The main diseases of cats
The development of veterinary medicine of small pets in our country began relatively recently. Even 30–40 years ago, most people did not even think of investing in the treatment of…

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Features of the behavior of cats and the main cat team
Like a dog, a cat belongs to the so-called companion animals and lives in close proximity to humans. However, at the same time, it does not lose its natural instincts…

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Why does a cat bury a bowl?
Cats often surprise their owners with strange habits. Some refuse to drink from a bowl, but stubbornly attack the tap. Others arrange the most rigorous test drive for fillers. Still…

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First aid kitten

The first year of life is a particularly important period for a kitten. It was at this time that the musculoskeletal system formed, the Immune system grew stronger, socialization took place and the psyche formed. On the way to growing up, the kitten expects a lot of amazing discoveries, incredible adventures, but at the same time there are dangers, many of which people simply do not notice. So contact with an ordinary central heating battery for your little pet can result in a burn, and familiarity with the doorway – a tail injury.

What to do if trouble has come?

Burns
Most often, cats suffer from thermal burns. To protect your pet from damage, you should think in advance how to limit its access to heating appliances. Enclose the central heating batteries with special screens, and when cooking, carefully monitor the movements of the kitten so that it does not jump onto the hot surface of the hob.

If the trouble nevertheless happened, take the pet in your arms, calm it down and carefully examine the burn area. Treat the affected area with panthenol spray and try to bandage. Do not let the kitten lick the burnt area, avoid contact of the affected skin with dirty surfaces. After treating a burn, consult your veterinarian immediately.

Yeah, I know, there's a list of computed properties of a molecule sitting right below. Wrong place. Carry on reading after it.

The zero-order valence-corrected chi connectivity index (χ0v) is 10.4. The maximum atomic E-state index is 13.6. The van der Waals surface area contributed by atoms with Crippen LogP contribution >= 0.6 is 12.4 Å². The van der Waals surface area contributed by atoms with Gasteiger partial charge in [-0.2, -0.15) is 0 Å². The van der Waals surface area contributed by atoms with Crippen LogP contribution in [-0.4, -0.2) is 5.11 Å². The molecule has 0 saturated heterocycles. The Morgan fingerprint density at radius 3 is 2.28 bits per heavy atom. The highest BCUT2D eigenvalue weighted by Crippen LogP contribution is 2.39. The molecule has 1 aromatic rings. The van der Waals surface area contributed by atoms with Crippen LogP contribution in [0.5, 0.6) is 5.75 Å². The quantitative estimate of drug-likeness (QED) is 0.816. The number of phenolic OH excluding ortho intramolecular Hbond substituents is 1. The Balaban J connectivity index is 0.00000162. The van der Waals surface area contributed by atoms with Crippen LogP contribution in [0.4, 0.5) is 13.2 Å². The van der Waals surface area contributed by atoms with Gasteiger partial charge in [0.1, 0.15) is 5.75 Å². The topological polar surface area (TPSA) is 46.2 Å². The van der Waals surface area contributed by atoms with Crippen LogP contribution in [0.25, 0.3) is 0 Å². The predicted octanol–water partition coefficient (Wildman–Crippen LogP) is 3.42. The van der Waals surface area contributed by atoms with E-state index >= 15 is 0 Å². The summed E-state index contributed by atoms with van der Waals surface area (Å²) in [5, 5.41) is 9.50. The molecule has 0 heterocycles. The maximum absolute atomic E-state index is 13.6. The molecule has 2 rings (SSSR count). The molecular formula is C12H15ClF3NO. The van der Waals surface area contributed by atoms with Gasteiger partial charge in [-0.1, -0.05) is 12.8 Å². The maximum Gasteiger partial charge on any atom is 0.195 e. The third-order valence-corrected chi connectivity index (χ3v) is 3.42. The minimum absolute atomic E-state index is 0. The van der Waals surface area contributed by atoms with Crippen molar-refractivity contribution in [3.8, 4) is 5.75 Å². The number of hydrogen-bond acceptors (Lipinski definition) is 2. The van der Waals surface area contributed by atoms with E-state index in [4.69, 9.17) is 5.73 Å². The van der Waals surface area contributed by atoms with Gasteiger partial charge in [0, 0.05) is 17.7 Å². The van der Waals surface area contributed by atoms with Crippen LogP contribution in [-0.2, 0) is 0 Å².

Poisoning
The source of poisoning can be not only stale food. Often, curious tomboys can come across inedible and even life-threatening chemicals (for example, household chemicals). Even if the kitten doesn’t eat the harmful substances themselves, it can stain wool and swallow them later, when “washing” it. Symptoms of poisoning are obvious: apathy, lethargy, fever, repeated vomiting, diarrhea. If such symptoms are found, the kitten should be provided with a hungry diet, leaving him only water. Try to water your pet with some sorbent (for example, activated charcoal) and consult your veterinarian as soon as possible.

Cuts
If during the game an inexperienced kitten injures the skin on a sharp object, do not panic. Take it in your hands and calm, examine the wound. If the wound is not deep and does not bleed much, treat it with an antiseptic solution (hydrogen peroxide, chlorhexidine), bandage it if possible and consult a veterinarian. But remember that for the treatment of wounds you should not use iodine, brilliant green and other alcohol-containing solutions – they can cause burns and worsen the situation. If you find excessive bleeding, apply a tight bandage (for this it is most convenient to use self-locking elastic bandages) and immediately take the kitten to a veterinary clinic!

Fractures
If your kitten lives in an apartment, it will not be easy for him to break something. Most often, such injuries are the result of pinching the limbs with doors or inattention of the owners.

If you notice that the kitten is limping, or if it has been injured while you are, do not try to apply a fixing bandage yourself – without proper pain relief, you will only do harm. If the injury is accompanied by damage to the skin, treat the wound as described above. After this, the kitten’s mobility should be limited as much as possible, put him in a cage, paddock or carrying, and contact a veterinary clinic as soon as possible.

Kit kit
Be sure to save the list of essential medicines to provide emergency care to your pet, but it is better to immediately collect a separate first-aid kit for it. It must include:

Dressings: sterile bandage, cotton wool, sterile gauze wipes, patch (preferably in a reel), self-adhesive elastic bandage.
Antiseptic solutions: chlorhexidine 0.05%, hydrogen peroxide 3%.
Enterosorbents: activated carbon, smectite and others.
Left-ointment ointment.
• Spray with panthenol.
Rounded ends scissors, tweezers.
Digital Thermometer.

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